Guest Opinion: Let’s pledge to reboot a democratic Russia

Once again war in Europe has the potential to overthrow the existing world order; naked Russian aggression has caught most, if not all, western leaders by surprise. Now, with the benefit of hindsight, we acknowledge that the signs were actually there, but we conveniently chose to ignore them believing we basically understood the rationale behind the actions of the Russian leader. We obviously didn´t.

Putin was also short-sighted
But President Putin obviously made some serious miscalculations too. He clearly did not anticipate the stiff Ukrainian resistance or the West´s united willingness to severely sanction Russia and support Ukraine with almost everything short of an article 5 commitment, which would be the equivalent of a declaration of war pitching Russia and NATO forces against each other.

He clearly did not foresee that his military aggression could push Sweden and perhaps even Finland into the open arms of NATO-membership, which would be contrary to Soviet/Russian foreign policy goals since NATO was established in 1949.

He clearly did not foresee the tectonic shift in German foreign and security policy announced by Chancellor Olaf Scholz, who not only pulled the plug on the Nord Stream 2 pipeline, which Putin hadn´t expected either, but also promised to invest 100 billion euros in a special fund to modernise the country’s military and boost annual defence spending annually to more than 2 percent of the GDP. 

What we can do as Europeans
I truly believe these measures are an appropriate and necessary response in the short run. If we desert Ukraine, we desert Europe. Putin has clearly demonstrated that the only language he respects is the language of military power. Putin has clearly crossed the point of no return and although international diplomacy is unpredictable, he will probably be considered a pariah of international politics for the remainder of his political life. 

The sad fact is, however, that European Union’s member states will not be able to build up a credible military deterrent anytime soon and, in any case, nuclear-armed Russia is not Serbia or Iraq where western (US) forces can realistically aspire to catch the dictator and bring him to trial.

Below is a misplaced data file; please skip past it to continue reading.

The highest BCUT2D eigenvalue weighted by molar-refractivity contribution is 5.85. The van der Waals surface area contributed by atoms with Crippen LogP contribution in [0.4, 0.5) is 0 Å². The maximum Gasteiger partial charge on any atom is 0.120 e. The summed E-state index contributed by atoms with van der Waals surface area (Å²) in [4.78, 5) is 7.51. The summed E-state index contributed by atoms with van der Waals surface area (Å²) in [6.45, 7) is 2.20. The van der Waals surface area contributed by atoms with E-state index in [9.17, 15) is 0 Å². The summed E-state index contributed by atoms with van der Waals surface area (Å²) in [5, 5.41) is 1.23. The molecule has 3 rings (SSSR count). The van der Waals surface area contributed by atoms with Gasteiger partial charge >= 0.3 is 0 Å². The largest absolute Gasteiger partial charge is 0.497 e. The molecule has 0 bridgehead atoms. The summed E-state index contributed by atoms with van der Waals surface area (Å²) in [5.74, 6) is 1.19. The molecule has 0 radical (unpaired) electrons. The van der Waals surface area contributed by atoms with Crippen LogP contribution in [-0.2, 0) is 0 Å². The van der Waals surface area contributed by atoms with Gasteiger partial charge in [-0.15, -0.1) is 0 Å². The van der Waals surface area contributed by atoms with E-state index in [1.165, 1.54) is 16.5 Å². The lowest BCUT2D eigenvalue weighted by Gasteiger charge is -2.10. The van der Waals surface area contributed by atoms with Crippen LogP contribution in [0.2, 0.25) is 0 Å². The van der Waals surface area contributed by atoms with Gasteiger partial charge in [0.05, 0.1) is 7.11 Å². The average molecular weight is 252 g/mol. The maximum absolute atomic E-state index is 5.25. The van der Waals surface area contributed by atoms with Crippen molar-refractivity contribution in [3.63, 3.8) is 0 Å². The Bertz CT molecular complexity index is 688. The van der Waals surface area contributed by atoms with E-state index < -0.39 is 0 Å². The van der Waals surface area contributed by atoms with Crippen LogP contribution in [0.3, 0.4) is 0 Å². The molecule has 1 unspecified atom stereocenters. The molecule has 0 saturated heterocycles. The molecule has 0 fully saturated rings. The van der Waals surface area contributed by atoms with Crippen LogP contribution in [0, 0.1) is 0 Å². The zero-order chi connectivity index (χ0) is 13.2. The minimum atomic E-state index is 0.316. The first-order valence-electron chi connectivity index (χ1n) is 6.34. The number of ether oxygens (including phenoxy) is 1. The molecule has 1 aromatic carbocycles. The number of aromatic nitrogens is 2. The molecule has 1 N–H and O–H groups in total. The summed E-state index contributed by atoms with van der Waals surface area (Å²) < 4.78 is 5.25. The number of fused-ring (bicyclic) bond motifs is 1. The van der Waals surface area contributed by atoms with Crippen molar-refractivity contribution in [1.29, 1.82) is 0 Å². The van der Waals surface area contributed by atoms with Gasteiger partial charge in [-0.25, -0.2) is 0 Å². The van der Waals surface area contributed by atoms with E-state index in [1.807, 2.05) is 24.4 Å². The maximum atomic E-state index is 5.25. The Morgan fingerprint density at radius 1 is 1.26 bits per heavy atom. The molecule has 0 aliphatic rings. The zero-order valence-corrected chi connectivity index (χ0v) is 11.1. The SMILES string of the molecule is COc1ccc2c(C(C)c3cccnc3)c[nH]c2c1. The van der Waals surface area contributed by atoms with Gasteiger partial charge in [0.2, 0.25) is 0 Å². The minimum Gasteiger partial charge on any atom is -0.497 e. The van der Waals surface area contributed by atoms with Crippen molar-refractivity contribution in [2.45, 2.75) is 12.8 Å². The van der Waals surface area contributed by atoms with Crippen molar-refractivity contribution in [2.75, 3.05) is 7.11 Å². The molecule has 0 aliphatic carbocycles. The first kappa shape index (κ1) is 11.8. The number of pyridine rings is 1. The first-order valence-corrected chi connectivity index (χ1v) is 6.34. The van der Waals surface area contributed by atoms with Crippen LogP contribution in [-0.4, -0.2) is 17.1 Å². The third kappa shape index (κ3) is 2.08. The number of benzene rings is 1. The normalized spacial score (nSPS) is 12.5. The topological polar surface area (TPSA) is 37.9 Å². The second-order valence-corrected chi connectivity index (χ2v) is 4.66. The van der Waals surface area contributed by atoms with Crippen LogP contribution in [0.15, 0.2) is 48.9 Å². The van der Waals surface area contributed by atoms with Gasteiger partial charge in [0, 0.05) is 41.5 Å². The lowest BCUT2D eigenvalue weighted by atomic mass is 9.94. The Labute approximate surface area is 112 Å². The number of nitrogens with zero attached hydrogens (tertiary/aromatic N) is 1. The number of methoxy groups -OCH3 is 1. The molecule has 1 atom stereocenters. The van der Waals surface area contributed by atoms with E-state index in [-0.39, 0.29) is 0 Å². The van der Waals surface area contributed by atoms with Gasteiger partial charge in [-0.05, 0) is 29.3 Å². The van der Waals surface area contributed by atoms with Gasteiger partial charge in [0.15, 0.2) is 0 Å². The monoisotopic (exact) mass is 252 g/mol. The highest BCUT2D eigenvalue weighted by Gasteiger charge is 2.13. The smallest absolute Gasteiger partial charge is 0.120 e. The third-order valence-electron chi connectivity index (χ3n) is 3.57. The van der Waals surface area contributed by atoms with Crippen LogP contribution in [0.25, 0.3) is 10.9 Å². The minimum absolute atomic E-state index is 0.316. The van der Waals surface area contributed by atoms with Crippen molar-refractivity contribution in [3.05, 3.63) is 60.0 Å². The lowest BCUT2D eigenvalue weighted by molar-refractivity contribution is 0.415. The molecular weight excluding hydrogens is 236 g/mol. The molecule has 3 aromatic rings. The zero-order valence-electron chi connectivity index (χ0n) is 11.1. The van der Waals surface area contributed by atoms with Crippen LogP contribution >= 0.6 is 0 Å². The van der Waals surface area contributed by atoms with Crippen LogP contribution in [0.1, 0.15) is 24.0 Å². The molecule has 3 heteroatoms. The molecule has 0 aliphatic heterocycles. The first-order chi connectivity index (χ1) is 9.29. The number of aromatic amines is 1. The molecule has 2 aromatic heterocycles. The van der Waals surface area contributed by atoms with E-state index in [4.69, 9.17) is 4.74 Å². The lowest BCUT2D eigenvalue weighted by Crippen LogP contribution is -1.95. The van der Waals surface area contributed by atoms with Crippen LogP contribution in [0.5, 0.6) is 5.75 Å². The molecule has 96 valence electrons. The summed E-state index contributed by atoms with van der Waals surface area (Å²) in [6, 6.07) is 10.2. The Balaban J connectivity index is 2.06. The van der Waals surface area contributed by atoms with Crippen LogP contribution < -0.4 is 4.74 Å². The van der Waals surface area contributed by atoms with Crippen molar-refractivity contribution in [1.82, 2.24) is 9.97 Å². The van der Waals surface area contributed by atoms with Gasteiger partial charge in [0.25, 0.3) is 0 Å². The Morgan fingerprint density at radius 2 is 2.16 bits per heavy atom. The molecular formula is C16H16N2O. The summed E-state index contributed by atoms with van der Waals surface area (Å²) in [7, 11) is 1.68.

To build up military capability takes time, and we don´t know for how long Ukraine will be able to keep up the fight – even with massive western military and financial support. For the time being, our strengths as Europeans lie elsewhere. The question we Europeans should ask ourselves is: how we, militarily impotent as we are, can actually influence – read shorten – the duration of the war and, as they seem to be inextricably linked, Putin´s presidency?

Appealing directly to the Russian people
One thing to consider in parallel with the sanctions and military and financial support for Ukraine, but before all these actions are actually carried out, could be to present the Russian people – not the Russian president – with a much better deal! 

In exchange for a stop to the war, a change of leadership and free elections, we could and should pledge to invest heavily in a new peaceful and democratic Russia. Despite about 20 years of Putin propaganda, the Russians are not all hardcore nationalists eager to re-enact the Cold War and with a narrow-minded focus on restoring ‘Russian glory’. The Russians are an oppressed people led by a kleptocratic dictator who has used brute force and swindling ways to castrate Russia’s democratic institution to stay in power.

To do so and send such a signal to the Russian people would indeed be a risky business, immensely expensive and no easy task.  We would effectively incentivise yet another Russian revolution with all the geopolitical uncertainties involved. We would have to diversify funding from national welfare, compromise other important political agendas and invest heavily in Russia to stabilise the country and firmly anchor democracy – not unlike the situation in post-WW2 West Germany.      

Listen to the Englishman in New York!
But it would be a very attractive alternative to war and massive rearmament and potentially the European Union’s finest hour. 

After all, war would be such an ignorant thing to do if the Russians love their children too, as the singer Sting pointed out in the 1980s when I was a teenager.